K2 Spice – Synthetic Marijuana
“K2” and “spice” are street names for fake, look-alike weed. It is generally a blend of different herbs and other plant material coated with chemical additives. They are part of a group of drugs called synthetic cannabinoids. It falls into a class of drugs called psychoactive substances (NPS). It is illegal.
- Natural marijuana consists of the leaves, stems, and seeds of the cannabis plant. Traditional marijuana is considered a mildly hallucinogenic depressant.
- It may contain psychoactive herbs and dangerous chemicals that make it a potent stimulant capable of generating severe side effects.
- More dangerous than the long-term effects of heroin, cocaine, or methamphetamine use.
- This drug refers to a mixture of spices, herbs, and shredded plant material sprayed with a chemical compound similar to THC found in marijuana. Smoked in pipes or as a joint or can be ingested by making tea.
- This drug binds to the same brain receptors targeted by the THC in weed. However, instead of acting like a partial agonist on CB1 receptors, it works like a full agonist, exerting powerfully stimulating effects on all CB1 receptors in the brain. It is why Spice is very toxic and addictive.
- This drug is among the most challenging drugs to identify in a drug test.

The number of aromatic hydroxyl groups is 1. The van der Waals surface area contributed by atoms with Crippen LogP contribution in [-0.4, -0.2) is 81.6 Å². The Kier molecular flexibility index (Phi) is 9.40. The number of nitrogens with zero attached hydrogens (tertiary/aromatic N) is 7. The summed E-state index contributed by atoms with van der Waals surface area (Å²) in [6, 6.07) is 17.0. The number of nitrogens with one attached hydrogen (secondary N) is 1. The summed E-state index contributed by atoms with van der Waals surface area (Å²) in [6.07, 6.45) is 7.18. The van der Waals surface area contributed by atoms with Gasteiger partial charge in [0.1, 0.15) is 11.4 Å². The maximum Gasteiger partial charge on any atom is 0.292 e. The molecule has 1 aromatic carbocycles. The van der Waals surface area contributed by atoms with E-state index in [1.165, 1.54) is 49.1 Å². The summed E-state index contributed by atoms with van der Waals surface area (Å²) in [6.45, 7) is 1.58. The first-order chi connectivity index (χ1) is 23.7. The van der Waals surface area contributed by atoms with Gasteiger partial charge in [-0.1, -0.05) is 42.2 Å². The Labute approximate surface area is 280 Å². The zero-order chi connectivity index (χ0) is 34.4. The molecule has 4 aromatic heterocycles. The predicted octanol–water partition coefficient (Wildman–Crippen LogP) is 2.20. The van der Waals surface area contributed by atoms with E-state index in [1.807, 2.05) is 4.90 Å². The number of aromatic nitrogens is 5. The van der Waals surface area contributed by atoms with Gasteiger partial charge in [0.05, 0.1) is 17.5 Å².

- It comes in different forms and is composed of other components. It is a replacement for marijuana for those that do not want to get a positive drug test.
While traditional weed is considered a mildly hallucinogenic depressant, this drug contains psychoactive herbs and dangerously unsafe chemicals. It makes it a powerful stimulant capable of generating these and other side effects:
- Uncontrollable agitation and anxiety
- Aggressive, threatening behavior
- Paranoid delusions/hallucinations/acute psychosis
- Tremors and seizures
- Rapid heartbeat, hyperventilation, and chest pain
- Kidney, brain, and heart damage
Emergency room doctors report people high on this drug exhibit symptoms more severe than those overdosing on meth or cocaine. According to Dr. Lewis Nelson of NYU’s Department of Emergency Medicine, people using this drug are “angry, agitated, and sweaty.”
- This drug’s potency is over 100 times greater than the potency of THC, the chemical responsible for marijuana high.
- Abusers are walking time-bombs ready to physically and mentally self-destruct at any time.
- The American Association of Poison Control Centers reports more than 1500 people overdosed on synthetic marijuana in April 2015.
Their labels often claim to contain “organic” psychoactive compounds derived from plants. Although they primarily comprise shredded, dried plants, a chemical analysis reveals that all active ingredients are designer or lab-made combinations called cathinone. Similar to amphetamines, cathinones consist of:
- Methylone – It’s a central nervous system stimulant that belongs to the amphetamine class of drugs.
- Methylenedioxypyrovalerone (MDPV) is a psychoactive designer stimulant that instigates vast amounts of dopamine and norepinephrine into the brain. Emergency room doctors treat hypertension, severe agitation, seizures, and rapid heartbeat.
- Mephedrone (4-MMC) – It is another designer stimulant belonging to the amphetamine class of drugs. Mephedrone makes users hallucinate, grind their teeth, engage in erratic behavior, and experience nose bleeds.
In 2011, the U.S. Drug Enforcement Administration enacted an emergency law that designated active chemicals found in synthetic marijuana as Schedule I controlled substances.